However -- if they are in the US and I hope other countries -- as professional web developer(s), they should know already how copyright works and that they cannot reproduce your image AT ALL -- or any image not presented as royalty-free or too old to be under automatic copyright -- unless they get specific, written, contractual permission from you. Otherwise they are breaking US law.
posted by amtho at 1:12 PM on November 11 [1 favorite]


Response by poster: They still have the files, so a refund wouldn’t do anything. And I agree. This should be basic for their industry
posted by mermaidcafe at 2:27 PM on November 11


Realistically, no, there is nothing you can do to prevent misuse of your artwork. Even if you could prevent the file being copied, so long as they can view it, they can take a screenshot, which might prevent it being good enough to be printed from but not from being reproduced on the web.
Even the big media companies can't stop their IP being copied and redistributed online, all they can do is get their lawyer on it. You're not a big media company with your own legal department though, you're a small Etsy seller. You can run TinEye searches and send takedown notices to ISPs/hosting companies if you find your rights have been infringed - that should be sufficient for most reputable hosting companies but what if they're not with a reputable hosting company and/or they're in another country - what could you do then? You can make them sign whatever you like but if you're not prepared or able to legally enforce it, then it really has no weight. The distribution of digital media is basically on the honor system, you've made them aware of the terms but its still on you to enforce it sadly.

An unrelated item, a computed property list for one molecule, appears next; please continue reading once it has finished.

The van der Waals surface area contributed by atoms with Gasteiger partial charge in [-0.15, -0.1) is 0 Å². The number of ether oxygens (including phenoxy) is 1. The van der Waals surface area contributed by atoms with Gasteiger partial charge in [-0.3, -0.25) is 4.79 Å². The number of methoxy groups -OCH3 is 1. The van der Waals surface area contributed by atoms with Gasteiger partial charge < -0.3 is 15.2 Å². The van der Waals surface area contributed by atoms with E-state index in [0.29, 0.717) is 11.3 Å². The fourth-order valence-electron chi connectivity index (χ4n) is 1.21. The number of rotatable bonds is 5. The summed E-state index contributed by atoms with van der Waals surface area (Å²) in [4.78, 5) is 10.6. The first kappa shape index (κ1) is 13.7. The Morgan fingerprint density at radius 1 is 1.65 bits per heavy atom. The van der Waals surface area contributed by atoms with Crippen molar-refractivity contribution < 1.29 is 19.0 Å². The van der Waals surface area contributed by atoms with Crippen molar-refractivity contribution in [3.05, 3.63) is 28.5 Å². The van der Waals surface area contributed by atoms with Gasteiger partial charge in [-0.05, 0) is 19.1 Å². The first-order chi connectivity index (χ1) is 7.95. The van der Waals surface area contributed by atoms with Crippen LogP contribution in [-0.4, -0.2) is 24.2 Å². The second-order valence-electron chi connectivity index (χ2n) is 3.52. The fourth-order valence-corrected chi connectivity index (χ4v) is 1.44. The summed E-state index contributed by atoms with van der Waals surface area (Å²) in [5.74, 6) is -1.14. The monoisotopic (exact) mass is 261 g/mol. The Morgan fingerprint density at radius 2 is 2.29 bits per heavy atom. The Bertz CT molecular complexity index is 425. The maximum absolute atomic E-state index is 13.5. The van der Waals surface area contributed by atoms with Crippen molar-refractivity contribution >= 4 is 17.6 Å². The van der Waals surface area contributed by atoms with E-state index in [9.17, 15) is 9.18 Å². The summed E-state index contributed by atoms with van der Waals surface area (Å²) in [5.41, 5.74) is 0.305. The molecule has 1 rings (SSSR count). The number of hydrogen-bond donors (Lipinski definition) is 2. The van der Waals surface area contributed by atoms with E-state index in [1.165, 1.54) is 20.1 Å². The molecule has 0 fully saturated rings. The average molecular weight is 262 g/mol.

Unless they planned to print it for their office, its very likely they plan to either use the artwork commercially. All you can really do is keep checking reverse image searches and waiting to see if it shows up.
posted by missmagenta at 2:51 PM on November 11 [1 favorite]


A refund would make clear that you are serious, and you are watching what they do with your art, and that this isn't casual to you.
posted by amtho at 5:20 PM on November 11 [1 favorite]


I'm confused as to whether they see that restriction before or after they purchase the digital download. If the restriction is just in the file after they download it, I think they have a reasonable argument that they never agreed to your restriction.